In June, a federal grand jury in Miami indicted Mr. Trump on 37 felony counts, including conspiracy to obstruct justice and willful retention of national defense information. Trump has maintained that he is the victim of political persecution despite entering a not guilty plea.
Initial plans called for the trial of the former president to start in August. However, the Department of Justice (DOJ) requested in June that the trial begin in December, District Judge Aileen Cannon, giving Mr. Trump's attorneys enough time to acquire the required security clearances they need to view various classified documents in the case.
In a motion submitted on July 10 in a federal court in Florida, Mr. Trump's attorneys—joined by his personal assistant and co-defendant Walt Nauta—asked Judge Cannon to postpone the trial even longer. They claimed that if it started right away, they wouldn't have had enough time to "effectively prepare."
His attorneys claimed that this might result in a miscarriage of justice.
The lawyers stated that "this extraordinary case presents a serious challenge to both the reality and perception of our American democracy." The prosecution brought by the administration of a sitting President against his main political rival, who is also a leading candidate for the Presidency of the United States, is now being heard by the Court.
In light of this, they added, "a measured consideration and timeline that allows for a careful and complete review of the processes that led to this indictment and the unprecedented legal issues presented herein best serves the interests of the Defendants and the public."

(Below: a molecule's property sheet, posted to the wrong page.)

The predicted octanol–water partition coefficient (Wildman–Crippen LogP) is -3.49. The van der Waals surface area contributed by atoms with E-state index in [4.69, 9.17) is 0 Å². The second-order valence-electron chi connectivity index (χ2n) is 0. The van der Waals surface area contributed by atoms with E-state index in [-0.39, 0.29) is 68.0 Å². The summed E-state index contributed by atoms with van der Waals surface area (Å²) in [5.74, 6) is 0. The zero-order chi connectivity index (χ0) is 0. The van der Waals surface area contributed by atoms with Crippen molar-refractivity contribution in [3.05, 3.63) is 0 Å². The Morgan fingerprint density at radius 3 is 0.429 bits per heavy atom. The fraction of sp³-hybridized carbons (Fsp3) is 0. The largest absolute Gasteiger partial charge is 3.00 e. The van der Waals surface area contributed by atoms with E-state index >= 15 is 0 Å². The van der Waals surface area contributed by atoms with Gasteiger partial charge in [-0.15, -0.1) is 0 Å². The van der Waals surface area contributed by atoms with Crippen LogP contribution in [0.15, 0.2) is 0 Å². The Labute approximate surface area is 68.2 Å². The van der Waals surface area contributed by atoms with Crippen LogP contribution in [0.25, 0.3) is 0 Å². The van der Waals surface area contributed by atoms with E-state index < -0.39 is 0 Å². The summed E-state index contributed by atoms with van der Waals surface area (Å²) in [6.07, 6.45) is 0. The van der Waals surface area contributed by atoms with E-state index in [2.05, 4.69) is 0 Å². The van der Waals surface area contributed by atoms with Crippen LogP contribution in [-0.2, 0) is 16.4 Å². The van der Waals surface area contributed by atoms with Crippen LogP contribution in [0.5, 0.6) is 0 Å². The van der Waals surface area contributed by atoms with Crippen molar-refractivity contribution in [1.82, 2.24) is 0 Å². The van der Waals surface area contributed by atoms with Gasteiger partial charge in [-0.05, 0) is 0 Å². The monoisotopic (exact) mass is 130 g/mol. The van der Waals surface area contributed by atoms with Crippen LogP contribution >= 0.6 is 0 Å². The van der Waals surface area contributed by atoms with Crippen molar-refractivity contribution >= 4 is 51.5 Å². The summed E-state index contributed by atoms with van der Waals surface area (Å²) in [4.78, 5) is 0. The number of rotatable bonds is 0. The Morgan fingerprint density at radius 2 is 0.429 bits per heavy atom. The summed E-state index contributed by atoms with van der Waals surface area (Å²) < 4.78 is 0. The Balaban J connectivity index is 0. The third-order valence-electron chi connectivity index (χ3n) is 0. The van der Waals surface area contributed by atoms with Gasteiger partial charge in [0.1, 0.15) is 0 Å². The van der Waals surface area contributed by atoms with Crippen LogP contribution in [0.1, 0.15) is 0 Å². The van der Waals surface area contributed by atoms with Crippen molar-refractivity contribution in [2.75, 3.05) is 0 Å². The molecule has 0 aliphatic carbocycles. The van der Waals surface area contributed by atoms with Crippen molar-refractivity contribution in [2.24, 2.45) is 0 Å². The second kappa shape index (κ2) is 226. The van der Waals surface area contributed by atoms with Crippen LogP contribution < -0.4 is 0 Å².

There is most definitely no justification for an accelerated trial, and a continuance best serves the interests of justice, they wrote, given the extraordinary nature of this action.
The defense team for the former president also claimed that the DOJ's efforts to schedule the trial for December are unjustified because "neither a continuing threat to national security interests nor any concern regarding continued criminal activity" exist.
Additionally, they mentioned that Mr. Trump will have a busy schedule up until November of 2024 as he is currently the "likely Republican Party nominee" in that race. No matter the verdict of the trial, Mr. Trump has vowed to continue running in the 2024 election. Finally, Mr. Trump's attorneys argued in their court filing that it would be challenging to find an impartial jury to take part in the trial against the former president given the current situation.
According to Mr. Trump's legal team, "proceeding to trial during the pending of a Presidential election cycle wherein opposing candidates are effectively (if not literally) directly adverse to one another in this action will create extraordinary challenges in the jury selection process and limit the Defendants' ability to secure a fair and impartial adjudication."
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The former president's attorneys requested that the judge withdraw the current order setting a trial date for December and postpone any consideration of a new trial date until at least 2024 instead of providing a specific date for a new trial.
Additionally, Mr. Trump will stand trial in other cases early next year, including one in which Letitia James, the attorney general of New York, has accused him of defrauding her office by allegedly paying Stormy Daniels hush money during his 2016 campaign for president.
The most recent motion came just days after Mr. Nauta, Mr. Trump's co-defendant in the case involving the classified documents, entered a not guilty plea in a Miami courtroom to charges that he assisted the former president in concealing classified documents from law enforcement officials, made false statements, and conspired to obstruct justice.